Raking light refers to a light source which is set at an acute or nearly parallel angle to objects in a painting. Objects being hit by raking light will be half in light and half in shadow and will have long cast shadows.
Surrealist artists like Salvador Dali and Giorgio de Chirico used raking light to create mysterious and unsettling scenes, while earlier masters like Caravaggio and Rembrandt used raking light to really push the mood and drama in their works.
When a painting itself is illuminated by raking light, for example, a strong, overhead light in a gallery, it can reveal the subtle textures and brushwork in the paint. This is because it will create tiny shadows and highlights on the paint itself, reinforcing the contours and brushwork. There are some master painting examples of this at the end of the post.
Examples of Raking Light
Below are some examples of raking light, starting with a 17th century still life titled Quince, Cabbage, Melon and Cucumber by Juan Sánchez Cotán.
Raking light illuminates the fruit from the left-hand side and leaves the other side in shadow. The contrast between light and shadow creates a dramatic mood and interesting shapes. Also, notice how the cast shadows help reinforce the changes in plane. For example, the cast shadow from the large portion of the melon picks up the change in plane as it hits the small portion of the melon. The cast shadow of the cucumber picks up the change in plane of the table.
In The Red Tower, Giorgio de Chirico used exaggerated raking light to create ominous shadows in a large, empty plaza. The light source is so low-set that almost the whole foreground area is in shadow.
The Fortune-Teller by French Baroque painter Georges de la Tour features subtle raking light in a busy composition. The position of the raking light provides varying levels of illumination on the faces in the painting. The face on the far right is completely in light. The two central faces are partially illuminated, half in light and half in shadow. The two faces on the far left are completely in shadow. This may signify varying levels of importance of the figures in the painting.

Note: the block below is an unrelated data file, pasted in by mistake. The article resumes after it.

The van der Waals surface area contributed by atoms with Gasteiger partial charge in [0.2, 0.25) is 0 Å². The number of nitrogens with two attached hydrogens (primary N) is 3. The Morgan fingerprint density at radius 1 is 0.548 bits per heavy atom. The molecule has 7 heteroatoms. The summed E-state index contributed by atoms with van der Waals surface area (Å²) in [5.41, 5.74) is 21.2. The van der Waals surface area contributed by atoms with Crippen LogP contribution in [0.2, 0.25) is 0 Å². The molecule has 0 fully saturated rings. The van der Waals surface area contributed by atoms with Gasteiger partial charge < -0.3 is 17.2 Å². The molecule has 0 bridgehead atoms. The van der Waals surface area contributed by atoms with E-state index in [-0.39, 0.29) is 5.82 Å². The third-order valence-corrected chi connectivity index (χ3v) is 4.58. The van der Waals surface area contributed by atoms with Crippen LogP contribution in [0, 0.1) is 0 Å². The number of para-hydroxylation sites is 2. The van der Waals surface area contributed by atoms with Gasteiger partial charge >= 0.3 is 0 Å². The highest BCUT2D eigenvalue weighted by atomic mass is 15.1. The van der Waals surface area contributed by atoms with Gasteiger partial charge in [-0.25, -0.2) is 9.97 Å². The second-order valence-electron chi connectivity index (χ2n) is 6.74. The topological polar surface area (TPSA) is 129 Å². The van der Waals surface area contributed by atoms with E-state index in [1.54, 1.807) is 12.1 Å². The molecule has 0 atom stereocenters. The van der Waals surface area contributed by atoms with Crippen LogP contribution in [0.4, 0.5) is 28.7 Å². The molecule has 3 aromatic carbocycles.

Raking light was often used in conjunction with chiaroscuro by masters like Caravaggio. In The Calling of St. Matthew, the strong light source on the right creates sharp contrasts between light and shadow, intensifying the drama of the scene.
Dutch masters like Rembrandt and Vermeer also used raking light frequently in their work. In Vermeer’s The Geographer, notice how the artist used raking light to highlight the geographer and his work, leaving the rest of the composition mostly in shadow.
Below is Vincent van Gogh’s The Starry Night along with a close-up of the impasto brushwork. This is an example of what happens when raking light hits a painting itself. Notice in the close-up how you can see tiny highlights and shadows on the impasto brushwork. This adds a dynamic element to the painting and helps reinforce the texture and brushwork of the painting.
Want to Learn More?
You might be interested in my Painting Academy course. I’ll walk you through the time-tested fundamentals of painting. It’s perfect for absolute beginner to intermediate painters.
Thanks for Reading!
I appreciate you taking the time to read this post and I hope you found it helpful. Feel free to share it with friends.
Draw Paint Academy